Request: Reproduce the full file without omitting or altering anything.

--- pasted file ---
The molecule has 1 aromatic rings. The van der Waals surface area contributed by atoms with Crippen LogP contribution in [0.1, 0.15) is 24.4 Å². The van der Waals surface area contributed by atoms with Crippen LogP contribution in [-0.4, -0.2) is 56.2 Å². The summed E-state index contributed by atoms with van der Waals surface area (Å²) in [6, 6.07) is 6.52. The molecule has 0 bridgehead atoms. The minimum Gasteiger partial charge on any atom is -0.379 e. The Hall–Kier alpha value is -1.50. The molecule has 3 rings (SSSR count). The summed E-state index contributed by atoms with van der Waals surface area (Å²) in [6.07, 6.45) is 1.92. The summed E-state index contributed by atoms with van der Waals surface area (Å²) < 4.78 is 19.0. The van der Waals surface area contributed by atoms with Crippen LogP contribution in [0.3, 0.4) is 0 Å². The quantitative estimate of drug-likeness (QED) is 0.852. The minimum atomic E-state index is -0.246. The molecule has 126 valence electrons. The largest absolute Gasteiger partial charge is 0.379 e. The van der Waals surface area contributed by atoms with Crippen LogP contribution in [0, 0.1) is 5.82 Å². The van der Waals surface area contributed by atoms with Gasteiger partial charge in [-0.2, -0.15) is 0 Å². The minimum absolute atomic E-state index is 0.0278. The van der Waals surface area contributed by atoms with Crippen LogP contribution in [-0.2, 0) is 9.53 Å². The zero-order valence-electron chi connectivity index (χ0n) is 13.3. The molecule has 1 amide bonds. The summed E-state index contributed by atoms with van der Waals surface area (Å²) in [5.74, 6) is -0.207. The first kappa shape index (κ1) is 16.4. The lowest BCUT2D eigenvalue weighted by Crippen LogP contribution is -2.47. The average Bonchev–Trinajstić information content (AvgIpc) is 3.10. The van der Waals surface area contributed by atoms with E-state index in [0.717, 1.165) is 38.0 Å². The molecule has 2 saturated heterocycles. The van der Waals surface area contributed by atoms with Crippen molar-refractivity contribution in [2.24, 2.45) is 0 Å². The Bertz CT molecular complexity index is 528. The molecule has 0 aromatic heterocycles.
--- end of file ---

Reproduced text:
The molecule has 1 aromatic rings. The van der Waals surface area contributed by atoms with Crippen LogP contribution in [0.1, 0.15) is 24.4 Å². The van der Waals surface area contributed by atoms with Crippen LogP contribution in [-0.4, -0.2) is 56.2 Å². The summed E-state index contributed by atoms with van der Waals surface area (Å²) in [6, 6.07) is 6.52. The molecule has 0 bridgehead atoms. The minimum Gasteiger partial charge on any atom is -0.379 e. The Hall–Kier alpha value is -1.50. The molecule has 3 rings (SSSR count). The summed E-state index contributed by atoms with van der Waals surface area (Å²) in [6.07, 6.45) is 1.92. The summed E-state index contributed by atoms with van der Waals surface area (Å²) < 4.78 is 19.0. The van der Waals surface area contributed by atoms with Crippen LogP contribution in [0.3, 0.4) is 0 Å². The quantitative estimate of drug-likeness (QED) is 0.852. The minimum atomic E-state index is -0.246. The molecule has 126 valence electrons. The largest absolute Gasteiger partial charge is 0.379 e. The van der Waals surface area contributed by atoms with Crippen LogP contribution in [0, 0.1) is 5.82 Å². The van der Waals surface area contributed by atoms with Gasteiger partial charge in [-0.2, -0.15) is 0 Å². The minimum absolute atomic E-state index is 0.0278. The van der Waals surface area contributed by atoms with Crippen LogP contribution in [-0.2, 0) is 9.53 Å². The zero-order valence-electron chi connectivity index (χ0n) is 13.3. The molecule has 1 amide bonds. The summed E-state index contributed by atoms with van der Waals surface area (Å²) in [5.74, 6) is -0.207. The first kappa shape index (κ1) is 16.4. The lowest BCUT2D eigenvalue weighted by Crippen LogP contribution is -2.47. The average Bonchev–Trinajstić information content (AvgIpc) is 3.10. The van der Waals surface area contributed by atoms with E-state index in [0.717, 1.165) is 38.0 Å². The molecule has 2 saturated heterocycles. The van der Waals surface area contributed by atoms with Crippen molar-refractivity contribution in [2.24, 2.45) is 0 Å². The Bertz CT molecular complexity index is 528. The molecule has 0 aromatic heterocycles.